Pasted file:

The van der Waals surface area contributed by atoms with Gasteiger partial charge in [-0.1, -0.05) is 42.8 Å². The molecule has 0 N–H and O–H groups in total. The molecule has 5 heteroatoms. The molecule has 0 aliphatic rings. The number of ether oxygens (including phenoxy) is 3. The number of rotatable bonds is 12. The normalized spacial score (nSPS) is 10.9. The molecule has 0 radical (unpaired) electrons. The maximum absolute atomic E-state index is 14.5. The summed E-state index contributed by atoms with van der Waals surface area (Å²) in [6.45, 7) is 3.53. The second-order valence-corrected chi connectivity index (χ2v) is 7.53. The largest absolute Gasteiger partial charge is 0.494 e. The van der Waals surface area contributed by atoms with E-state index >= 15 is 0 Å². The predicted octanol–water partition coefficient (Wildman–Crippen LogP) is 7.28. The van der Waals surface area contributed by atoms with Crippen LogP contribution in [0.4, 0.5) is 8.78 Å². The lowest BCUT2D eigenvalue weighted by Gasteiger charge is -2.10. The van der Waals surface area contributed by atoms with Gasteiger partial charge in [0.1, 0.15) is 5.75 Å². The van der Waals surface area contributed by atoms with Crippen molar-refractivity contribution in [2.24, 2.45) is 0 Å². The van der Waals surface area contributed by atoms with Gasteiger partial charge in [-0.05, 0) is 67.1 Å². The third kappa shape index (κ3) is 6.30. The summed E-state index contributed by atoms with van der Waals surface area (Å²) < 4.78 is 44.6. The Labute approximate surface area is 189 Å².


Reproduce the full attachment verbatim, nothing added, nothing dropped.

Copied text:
The van der Waals surface area contributed by atoms with Gasteiger partial charge in [-0.1, -0.05) is 42.8 Å². The molecule has 0 N–H and O–H groups in total. The molecule has 5 heteroatoms. The molecule has 0 aliphatic rings. The number of ether oxygens (including phenoxy) is 3. The number of rotatable bonds is 12. The normalized spacial score (nSPS) is 10.9. The molecule has 0 radical (unpaired) electrons. The maximum absolute atomic E-state index is 14.5. The summed E-state index contributed by atoms with van der Waals surface area (Å²) in [6.45, 7) is 3.53. The second-order valence-corrected chi connectivity index (χ2v) is 7.53. The largest absolute Gasteiger partial charge is 0.494 e. The van der Waals surface area contributed by atoms with E-state index >= 15 is 0 Å². The predicted octanol–water partition coefficient (Wildman–Crippen LogP) is 7.28. The van der Waals surface area contributed by atoms with Crippen LogP contribution in [0.4, 0.5) is 8.78 Å². The lowest BCUT2D eigenvalue weighted by Gasteiger charge is -2.10. The van der Waals surface area contributed by atoms with Gasteiger partial charge in [0.1, 0.15) is 5.75 Å². The van der Waals surface area contributed by atoms with Crippen molar-refractivity contribution in [2.24, 2.45) is 0 Å². The van der Waals surface area contributed by atoms with Gasteiger partial charge in [-0.05, 0) is 67.1 Å². The third kappa shape index (κ3) is 6.30. The summed E-state index contributed by atoms with van der Waals surface area (Å²) < 4.78 is 44.6. The Labute approximate surface area is 189 Å².